Spoonbill's

Discussion in 'ALL OTHER FISH' started by kenlaw76, Dec 31, 2008.

  1. kenlaw76

    kenlaw76 New Member

    Messages:
    2,323
    State:
    S.E. Pa.
    How far east are those Spoonbill's? They look pretty cool. I would love to and try for them sometime.
     
  2. arkrivercatman

    arkrivercatman New Member

    Messages:
    4,472
    State:
    KS

  3. kenlaw76

    kenlaw76 New Member

    Messages:
    2,323
    State:
    S.E. Pa.
    That was some good info. If they eat zooplanktin how do people catch them?
     
  4. arkrivercatman

    arkrivercatman New Member

    Messages:
    4,472
    State:
    KS
    A big treble hook. You have to snag them.
    A warning though, its alot of work.:wink: Throw out, reel in, yank, reel in, yank, reel in. Throw out and repeat. I didnt like it. I like to sit and wait.:smile2:
    They will flat out tear up some tackle though and they get big. 100lbers are fairly common.
     
  5. Pastor E

    Pastor E New Member

    Messages:
    3,194
    State:
    Beebe AR
  6. Snakerivercat

    Snakerivercat New Member

    Messages:
    96
    State:
    Idaho
    I've had friends fish for them in western N.D. and Montana. They said it was a blast. Snagging with big trebles is how they did it and when you hooked one, down the bank they would run following the fish. Tiresome for a big bro like me but they just loved it. They are definitely a neat fish. I just might have to suck it up one of these days and try it.
     
  7. jolie

    jolie New Member

    Messages:
    828
    State:
    PA
    they are in Pennsylvania and specifically in the alleghany river. Since they eat the small stuff you won't catch them with bait.

    Snagging is highly illegal in Pennsylvania. Also the PA fish commission is trying to build a population of them in our part of the state....They are signs everywhere around here 'bout spoonbill. I hope they come back.
     
  8. Blacky

    Blacky New Member

    Messages:
    10,351
    State:
    Philadelphia, P
    I dad snagged a 55lber in November fishing for suagers in the Ohio River.

    Spoonbills don't eat but have to get snagged.
     
  9. Snakerivercat

    Snakerivercat New Member

    Messages:
    96
    State:
    Idaho
    That's awesome Blacky! Since you were fishing for Sauger, were you using lite tackle? I bet it was a blast to land that fish.
     
  10. ateamfisherman

    ateamfisherman New Member

    Messages:
    297
    State:
    Texas
    What are they used for? Do you eat them if not why catch them just to let them die. How do you keep from catching other fish? Does it harm them verry much can they be let go. Thanks Sam Davis
     
  11. Catfish_Calvin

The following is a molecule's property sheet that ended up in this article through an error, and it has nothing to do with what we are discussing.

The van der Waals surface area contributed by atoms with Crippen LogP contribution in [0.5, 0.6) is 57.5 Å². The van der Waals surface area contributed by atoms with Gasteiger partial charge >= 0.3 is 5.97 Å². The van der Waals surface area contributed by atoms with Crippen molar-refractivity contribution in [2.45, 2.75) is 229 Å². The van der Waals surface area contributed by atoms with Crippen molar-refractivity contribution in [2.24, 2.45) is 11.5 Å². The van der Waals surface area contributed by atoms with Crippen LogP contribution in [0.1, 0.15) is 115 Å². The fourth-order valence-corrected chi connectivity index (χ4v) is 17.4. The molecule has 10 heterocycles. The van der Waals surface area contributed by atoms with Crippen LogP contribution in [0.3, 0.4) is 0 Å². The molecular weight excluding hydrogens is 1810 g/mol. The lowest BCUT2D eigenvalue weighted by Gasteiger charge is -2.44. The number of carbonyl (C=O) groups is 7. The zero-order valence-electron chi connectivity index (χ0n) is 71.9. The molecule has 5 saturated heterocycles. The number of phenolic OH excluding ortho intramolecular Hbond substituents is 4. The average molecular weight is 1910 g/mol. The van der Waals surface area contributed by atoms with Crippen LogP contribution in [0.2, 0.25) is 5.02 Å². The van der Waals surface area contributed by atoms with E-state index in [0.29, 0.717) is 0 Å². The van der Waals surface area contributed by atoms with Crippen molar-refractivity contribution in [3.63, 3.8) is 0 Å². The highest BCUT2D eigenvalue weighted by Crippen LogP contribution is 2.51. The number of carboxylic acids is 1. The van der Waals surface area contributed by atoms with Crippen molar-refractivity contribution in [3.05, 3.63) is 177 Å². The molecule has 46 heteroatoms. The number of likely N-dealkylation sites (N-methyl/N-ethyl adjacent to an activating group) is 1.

Catfish_Calvin New Member

    Messages:
    863
    State:
    Nauvoo, Il
    Good questions. Spoonbill are very good eating. You can cut them into steaks or fillets and yummmmm. When you snag them its usually in their hard bill or tail. So i doubt that theres a high percentage of fish that die after being caught accidently then released. But theres always some that do. Here in Iowa you cant release them, though. Once you catch 2 you have to quit. Other state laws vary. In Missouri you can cull them. There is a season for them where i snag. January 1st to April 10th is the dates i believe?
     
  12. ateamfisherman

    ateamfisherman New Member

    Messages:
    297
    State:
    Texas
    What kind of fish are they close to in taste. dont imagin they taste like chicken that is what people say about other things. Thanks Sam Davis
     
  13. vlparrish

    vlparrish New Member

    Messages:
    1,276
    State:
    Bedford, Kentucky
    Sam, paddlefish are a good table fish. They are similar in appearance and taste as a blue catfish, maybe a bit milder than a blue but close. I wrote an article called perfecting the fine art of snagging, it is in the BOC articles list. You might wanna check it out, it should answer some of the questions you have been asking. Vern
     
  14. john catfish young

    john catfish young New Member

    Messages:
    3,070
    State:
    Kentucky
    They do taste very similar to catfish. They're eggs are prized as american caviar! Heres a picture of one, a friend of mine caught below Kentucky Dam while using a 6" chartruese swim shad. He hooked the thing in the bill near the mouth. I was never convinced that the fish didnt go after the lure. I did the netting and took the picture. He caught the thing on my rod. I have never been into the snagging for fish. It is way to much work for me. I like to relax when I fish not work out my arms and back to the point of exhaustion....LOL:smile2:
     

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